Taddart Ou Guerram, the House of the Healer, has proudly been overlooking a green valley for more than 200 years on the honey road, on the borders of the Eastern High Atlas. Better known as the Apiary of Inzerki, the centuries-old building is considered the largest traditional apiary in the world, and probably the oldest still standing.
The apiary, surrounded by fascinating nature, offers a unique cultural experience to discover the ancestral art of traditional beekeeping.
The Apiary of Inzerki, located just north of Agadir on the southern foothills of the Western High Atlas, is easily accessible by national road and even by the highway. The road to the site winds through ocher reliefs, lush vegetation, and traditional villages.
The magnificent apiary is located on a southern slope at an elevation of 980 meters, overlooking a blooming valley. Lavender and thyme fields stretch between argan trees and oaks like a fragrant mosaic under the shade of palm trees. The Apiary of Inzerki is built with rammed earth, and consists of several traditional beehives.
To fully immerse yourself in the Inzerki experience, contact Brahim Chtoui, President of the Taddart Inzerki Association, who will guide you through the apiary and honey secrets.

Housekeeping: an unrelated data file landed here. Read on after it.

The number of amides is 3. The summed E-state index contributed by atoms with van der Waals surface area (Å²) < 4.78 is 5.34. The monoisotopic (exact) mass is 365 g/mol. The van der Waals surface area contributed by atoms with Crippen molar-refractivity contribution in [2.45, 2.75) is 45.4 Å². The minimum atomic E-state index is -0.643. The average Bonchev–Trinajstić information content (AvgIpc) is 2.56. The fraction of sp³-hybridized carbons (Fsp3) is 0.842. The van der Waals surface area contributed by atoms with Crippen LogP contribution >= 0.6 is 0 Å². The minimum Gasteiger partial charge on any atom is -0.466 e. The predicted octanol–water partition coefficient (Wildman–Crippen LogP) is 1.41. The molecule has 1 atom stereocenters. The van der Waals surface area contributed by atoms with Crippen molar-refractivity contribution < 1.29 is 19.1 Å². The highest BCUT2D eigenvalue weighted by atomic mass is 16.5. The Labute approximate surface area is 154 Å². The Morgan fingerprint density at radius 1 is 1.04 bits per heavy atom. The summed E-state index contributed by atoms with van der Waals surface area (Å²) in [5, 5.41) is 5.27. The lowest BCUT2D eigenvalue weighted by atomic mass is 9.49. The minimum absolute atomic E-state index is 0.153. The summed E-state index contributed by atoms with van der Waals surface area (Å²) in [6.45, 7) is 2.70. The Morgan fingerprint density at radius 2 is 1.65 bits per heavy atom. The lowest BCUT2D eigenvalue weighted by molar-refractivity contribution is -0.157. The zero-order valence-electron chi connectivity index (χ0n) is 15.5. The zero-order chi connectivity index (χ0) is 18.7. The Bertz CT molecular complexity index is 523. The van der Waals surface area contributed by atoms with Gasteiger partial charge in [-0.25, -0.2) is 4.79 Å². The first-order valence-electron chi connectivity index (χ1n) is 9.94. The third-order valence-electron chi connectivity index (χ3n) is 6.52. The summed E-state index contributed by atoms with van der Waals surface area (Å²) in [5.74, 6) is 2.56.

You will also have the opportunity to taste regional delicacies like mint tea, Tafarnout bread, Amelou, and, of course, delicious honey.
Contact information: +212 673 907 964 // +212 640 16 54 71
The Apiary of Inzerki testifies to the community of beekeepers’ ingenuity as well as their social cohesion. Its terraces are home to a variety of huts known as Tizghatine. These contain the artisanal hives, which are cylinders braided in reed and covered in mud.
Various writings attest to the apiary’s current form being founded at the end of the 19th century, but oral tradition claims that beekeeping on this site goes back several centuries.
After a swarm of bees has been placed inside, the ends of the hive are plugged with a wooden circle displaying the beekeeper’s emblem and sealed with mud, leaving just a small hole the size of a bee. In a never-ending cycle, the cylinder is uncorked, emptied of honey, and then sealed again, in a perpetual process.
During the 1990 and 1996 floods, the Apiary of Inzerki nearly vanished. With the assistance of USAID, a restoration program was launched in 2005 to repair and rehabilitate it.
In addition, the Taddart Inzerki Association plans to undertake a campaign to restore the apiary properly. At its peak, the apiary had some 4,000-active beehives. Today, only eight families still use it.